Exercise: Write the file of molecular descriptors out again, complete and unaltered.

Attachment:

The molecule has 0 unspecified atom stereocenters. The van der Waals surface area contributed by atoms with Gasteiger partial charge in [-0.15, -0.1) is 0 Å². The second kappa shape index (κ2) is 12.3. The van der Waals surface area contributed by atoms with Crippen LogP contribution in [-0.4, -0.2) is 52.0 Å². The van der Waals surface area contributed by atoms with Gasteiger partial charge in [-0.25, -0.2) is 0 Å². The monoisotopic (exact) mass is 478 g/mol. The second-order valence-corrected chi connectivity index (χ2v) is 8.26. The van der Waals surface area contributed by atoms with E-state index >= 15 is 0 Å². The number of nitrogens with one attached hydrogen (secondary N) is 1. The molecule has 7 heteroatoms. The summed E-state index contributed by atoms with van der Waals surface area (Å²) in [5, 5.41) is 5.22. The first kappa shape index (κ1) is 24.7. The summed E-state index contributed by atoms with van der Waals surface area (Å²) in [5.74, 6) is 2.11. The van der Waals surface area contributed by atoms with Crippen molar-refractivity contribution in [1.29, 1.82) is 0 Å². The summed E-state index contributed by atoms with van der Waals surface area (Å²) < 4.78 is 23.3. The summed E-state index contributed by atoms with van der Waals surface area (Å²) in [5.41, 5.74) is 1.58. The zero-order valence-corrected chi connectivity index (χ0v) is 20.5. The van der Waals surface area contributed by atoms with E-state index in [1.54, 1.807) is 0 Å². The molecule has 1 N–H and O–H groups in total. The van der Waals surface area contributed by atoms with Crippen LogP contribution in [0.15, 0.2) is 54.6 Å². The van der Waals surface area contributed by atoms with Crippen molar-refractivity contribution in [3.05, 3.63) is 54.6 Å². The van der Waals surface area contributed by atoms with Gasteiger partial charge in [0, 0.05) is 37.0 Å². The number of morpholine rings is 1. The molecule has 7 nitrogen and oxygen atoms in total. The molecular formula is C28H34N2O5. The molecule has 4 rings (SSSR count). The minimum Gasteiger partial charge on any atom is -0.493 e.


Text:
The molecule has 0 unspecified atom stereocenters. The van der Waals surface area contributed by atoms with Gasteiger partial charge in [-0.15, -0.1) is 0 Å². The second kappa shape index (κ2) is 12.3. The van der Waals surface area contributed by atoms with Crippen LogP contribution in [-0.4, -0.2) is 52.0 Å². The van der Waals surface area contributed by atoms with Gasteiger partial charge in [-0.25, -0.2) is 0 Å². The monoisotopic (exact) mass is 478 g/mol. The second-order valence-corrected chi connectivity index (χ2v) is 8.26. The van der Waals surface area contributed by atoms with E-state index >= 15 is 0 Å². The number of nitrogens with one attached hydrogen (secondary N) is 1. The molecule has 7 heteroatoms. The summed E-state index contributed by atoms with van der Waals surface area (Å²) in [5, 5.41) is 5.22. The first kappa shape index (κ1) is 24.7. The summed E-state index contributed by atoms with van der Waals surface area (Å²) in [5.74, 6) is 2.11. The van der Waals surface area contributed by atoms with Crippen molar-refractivity contribution in [1.29, 1.82) is 0 Å². The summed E-state index contributed by atoms with van der Waals surface area (Å²) < 4.78 is 23.3. The summed E-state index contributed by atoms with van der Waals surface area (Å²) in [5.41, 5.74) is 1.58. The zero-order valence-corrected chi connectivity index (χ0v) is 20.5. The van der Waals surface area contributed by atoms with E-state index in [1.54, 1.807) is 0 Å². The molecule has 1 N–H and O–H groups in total. The van der Waals surface area contributed by atoms with Crippen LogP contribution in [0.15, 0.2) is 54.6 Å². The van der Waals surface area contributed by atoms with Crippen molar-refractivity contribution in [3.05, 3.63) is 54.6 Å². The van der Waals surface area contributed by atoms with Gasteiger partial charge in [0, 0.05) is 37.0 Å². The number of morpholine rings is 1. The molecule has 7 nitrogen and oxygen atoms in total. The molecular formula is C28H34N2O5. The molecule has 4 rings (SSSR count). The minimum Gasteiger partial charge on any atom is -0.493 e.